Only 20 years old

Photoshop ToolbarAdobe announced the 20th Anniversary of Photoshop recently. Although most of us may have only casually noticed it, this is a big moment for the printing industry. Photoshop was a major part of the digital revolution for us.

Sure by 1990 the Mac had been out for a few years and some smaller print shops and newspapers were adopting the new computer and the limited software that was available (MacPaint, MacWrite, MacDraw and eventually Aldus PageMaker, Word and then Quark). And I will admit I was one of the early Macgeeks in 1985 landing a job at a shopper newspaper as a graphic designer using a MacPlus.

In the late 80’s and early 90’s you could set type and make graphics on the new platform, but there wasn’t a real advantage over doing it the traditional way, with LinoType or Compugraphic machines. You still had to paste-it up and photograph it, or plot it electronically then strip it up and then Make a composite negative to make plates. Desktop publishing was considered more of a toy or passing fad by the larger printers and publishers. By 1993 you were starting to see printers adopt the Mac for typesetting, but photos were still being stripped in manually because the files sizes of the scans were large.

Photoshop introduced something that we hadn’t been able to do easily or economically. In the early 90’s you needed a mainframe computer, generally from Scitex, for digitally manipulating photos. It operated in a rather large climate-controlled room and the operators had hours of training on the machine and software. Not to mention that it cost over $1 million.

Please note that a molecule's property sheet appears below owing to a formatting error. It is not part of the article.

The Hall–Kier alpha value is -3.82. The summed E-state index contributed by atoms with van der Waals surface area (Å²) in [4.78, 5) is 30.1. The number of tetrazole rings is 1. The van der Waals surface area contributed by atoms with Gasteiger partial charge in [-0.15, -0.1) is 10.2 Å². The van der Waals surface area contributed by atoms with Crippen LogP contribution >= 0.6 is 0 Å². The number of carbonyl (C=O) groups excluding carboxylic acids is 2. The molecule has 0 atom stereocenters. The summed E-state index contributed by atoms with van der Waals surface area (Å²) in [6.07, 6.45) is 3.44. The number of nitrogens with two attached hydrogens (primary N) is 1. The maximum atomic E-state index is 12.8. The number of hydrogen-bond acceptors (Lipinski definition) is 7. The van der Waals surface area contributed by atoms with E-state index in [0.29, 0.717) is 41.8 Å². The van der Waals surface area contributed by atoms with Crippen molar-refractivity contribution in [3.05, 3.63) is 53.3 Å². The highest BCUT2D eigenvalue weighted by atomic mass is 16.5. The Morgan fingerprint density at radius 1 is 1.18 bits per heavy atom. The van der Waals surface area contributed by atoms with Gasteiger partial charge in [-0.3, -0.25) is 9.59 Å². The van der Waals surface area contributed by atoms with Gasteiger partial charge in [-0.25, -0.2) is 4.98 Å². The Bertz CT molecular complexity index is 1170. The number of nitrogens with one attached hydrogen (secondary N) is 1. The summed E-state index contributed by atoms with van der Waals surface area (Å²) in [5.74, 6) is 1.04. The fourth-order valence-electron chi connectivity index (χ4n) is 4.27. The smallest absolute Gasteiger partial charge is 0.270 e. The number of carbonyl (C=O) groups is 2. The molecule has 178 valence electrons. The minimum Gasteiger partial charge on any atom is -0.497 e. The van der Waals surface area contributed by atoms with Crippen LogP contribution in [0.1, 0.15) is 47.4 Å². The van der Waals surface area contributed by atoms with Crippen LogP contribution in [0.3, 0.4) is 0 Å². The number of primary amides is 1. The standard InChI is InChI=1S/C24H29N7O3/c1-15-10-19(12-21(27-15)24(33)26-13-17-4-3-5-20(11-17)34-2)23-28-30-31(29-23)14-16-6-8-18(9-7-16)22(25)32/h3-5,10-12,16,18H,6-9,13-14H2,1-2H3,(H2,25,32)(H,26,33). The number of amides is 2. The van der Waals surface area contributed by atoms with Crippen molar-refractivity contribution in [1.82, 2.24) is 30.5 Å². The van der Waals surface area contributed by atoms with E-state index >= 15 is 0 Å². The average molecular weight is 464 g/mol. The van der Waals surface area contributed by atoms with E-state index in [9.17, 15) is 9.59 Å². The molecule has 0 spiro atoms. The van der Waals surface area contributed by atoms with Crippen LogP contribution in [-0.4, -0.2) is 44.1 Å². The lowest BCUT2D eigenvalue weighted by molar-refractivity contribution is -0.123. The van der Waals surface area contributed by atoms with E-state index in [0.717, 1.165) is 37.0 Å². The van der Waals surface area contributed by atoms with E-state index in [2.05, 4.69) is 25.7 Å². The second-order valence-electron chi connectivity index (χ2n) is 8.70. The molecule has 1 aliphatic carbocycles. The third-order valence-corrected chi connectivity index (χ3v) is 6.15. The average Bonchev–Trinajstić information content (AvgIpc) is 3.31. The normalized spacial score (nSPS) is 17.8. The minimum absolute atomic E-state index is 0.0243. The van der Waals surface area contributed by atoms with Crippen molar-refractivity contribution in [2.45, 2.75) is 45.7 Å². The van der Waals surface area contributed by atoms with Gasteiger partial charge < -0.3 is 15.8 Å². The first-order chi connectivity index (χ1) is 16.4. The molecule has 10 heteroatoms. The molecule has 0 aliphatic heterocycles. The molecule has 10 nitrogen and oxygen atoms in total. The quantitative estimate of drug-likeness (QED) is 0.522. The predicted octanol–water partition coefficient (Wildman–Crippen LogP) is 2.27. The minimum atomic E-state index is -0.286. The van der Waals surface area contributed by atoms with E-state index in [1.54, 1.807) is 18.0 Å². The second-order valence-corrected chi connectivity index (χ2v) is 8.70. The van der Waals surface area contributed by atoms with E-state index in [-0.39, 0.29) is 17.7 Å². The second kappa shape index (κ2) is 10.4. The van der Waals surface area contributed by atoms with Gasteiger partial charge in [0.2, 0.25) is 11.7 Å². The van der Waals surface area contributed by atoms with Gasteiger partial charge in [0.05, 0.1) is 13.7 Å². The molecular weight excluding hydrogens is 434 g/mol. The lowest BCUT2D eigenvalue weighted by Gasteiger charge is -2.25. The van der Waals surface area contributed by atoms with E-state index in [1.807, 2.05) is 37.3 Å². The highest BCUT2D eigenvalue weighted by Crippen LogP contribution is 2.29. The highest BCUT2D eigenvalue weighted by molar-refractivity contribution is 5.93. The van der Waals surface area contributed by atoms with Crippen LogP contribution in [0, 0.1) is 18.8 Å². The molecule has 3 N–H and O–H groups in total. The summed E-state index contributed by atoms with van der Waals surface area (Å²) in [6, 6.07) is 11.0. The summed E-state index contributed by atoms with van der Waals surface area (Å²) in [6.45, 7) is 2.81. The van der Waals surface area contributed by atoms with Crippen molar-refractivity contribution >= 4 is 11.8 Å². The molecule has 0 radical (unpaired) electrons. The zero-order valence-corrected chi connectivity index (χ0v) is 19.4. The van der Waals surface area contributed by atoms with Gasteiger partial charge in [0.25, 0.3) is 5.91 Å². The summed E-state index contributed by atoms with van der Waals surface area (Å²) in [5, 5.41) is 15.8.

Photoshop and the Mac opened the door for everyone to get in the re-touch and image manipulation game. Although Photoshop could not do what the Scitex system did, by Photoshop version 2, it was getting closer. We as an industry now had access to a system that was still expensive, about $20,000, but it was a lot cheaper than the $1 million dollar mainframe.

Now, after 20 years, it would be hard to imaging what we do here at Printing Partners without Photoshop. As a designer I don’t think a day goes by when I don’t launch Photoshop and use it for something. From color correction, to image clean-up, creating artwork, doing web work, Photoshop has become an important part of my daily job and our industry. And although I have used Photoshop since 1995, it is such an incredible program I don’t feel like I have even begun to hit it’s full potential, who knows where this amazing program will take us in another 20 years.

So to Adobe Systems and more directly the original creators of Photoshop, Thomas and John Knoll, and the entire Photoshop Team, Happy Anniversary and thank you for creating this amazing program. I can’t wait to see what I can do with it next!

Author’s note: It should be noted that I am a partial to Adobe Systems, having worked as an Alpha and Beta Tester for PageMaker, Illustrator and other programs. So I apologize if this article seems a little skewed or biased.

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